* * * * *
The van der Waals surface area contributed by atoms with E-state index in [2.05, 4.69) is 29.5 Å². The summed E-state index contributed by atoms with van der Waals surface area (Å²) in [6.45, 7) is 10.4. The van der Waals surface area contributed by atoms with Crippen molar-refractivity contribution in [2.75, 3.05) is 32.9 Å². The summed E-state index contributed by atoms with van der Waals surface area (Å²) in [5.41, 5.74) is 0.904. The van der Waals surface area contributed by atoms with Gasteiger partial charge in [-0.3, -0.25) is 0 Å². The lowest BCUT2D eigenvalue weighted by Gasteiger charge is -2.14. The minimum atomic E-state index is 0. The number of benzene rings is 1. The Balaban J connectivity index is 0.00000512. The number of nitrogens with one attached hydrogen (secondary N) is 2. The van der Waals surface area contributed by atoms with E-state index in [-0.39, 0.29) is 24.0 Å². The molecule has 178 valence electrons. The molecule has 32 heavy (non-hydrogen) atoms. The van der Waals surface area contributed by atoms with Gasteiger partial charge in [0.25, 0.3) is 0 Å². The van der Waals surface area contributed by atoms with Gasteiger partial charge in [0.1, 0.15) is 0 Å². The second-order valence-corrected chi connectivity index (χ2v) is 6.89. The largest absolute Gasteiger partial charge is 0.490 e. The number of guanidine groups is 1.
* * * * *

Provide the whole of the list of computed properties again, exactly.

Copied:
The van der Waals surface area contributed by atoms with E-state index in [2.05, 4.69) is 29.5 Å². The summed E-state index contributed by atoms with van der Waals surface area (Å²) in [6.45, 7) is 10.4. The van der Waals surface area contributed by atoms with Crippen molar-refractivity contribution in [2.75, 3.05) is 32.9 Å². The summed E-state index contributed by atoms with van der Waals surface area (Å²) in [5.41, 5.74) is 0.904. The van der Waals surface area contributed by atoms with Gasteiger partial charge in [-0.3, -0.25) is 0 Å². The lowest BCUT2D eigenvalue weighted by Gasteiger charge is -2.14. The minimum atomic E-state index is 0. The number of benzene rings is 1. The Balaban J connectivity index is 0.00000512. The number of nitrogens with one attached hydrogen (secondary N) is 2. The van der Waals surface area contributed by atoms with E-state index in [-0.39, 0.29) is 24.0 Å². The molecule has 178 valence electrons. The molecule has 32 heavy (non-hydrogen) atoms. The van der Waals surface area contributed by atoms with Gasteiger partial charge in [0.25, 0.3) is 0 Å². The van der Waals surface area contributed by atoms with Gasteiger partial charge in [0.1, 0.15) is 0 Å². The second-order valence-corrected chi connectivity index (χ2v) is 6.89. The largest absolute Gasteiger partial charge is 0.490 e. The number of guanidine groups is 1.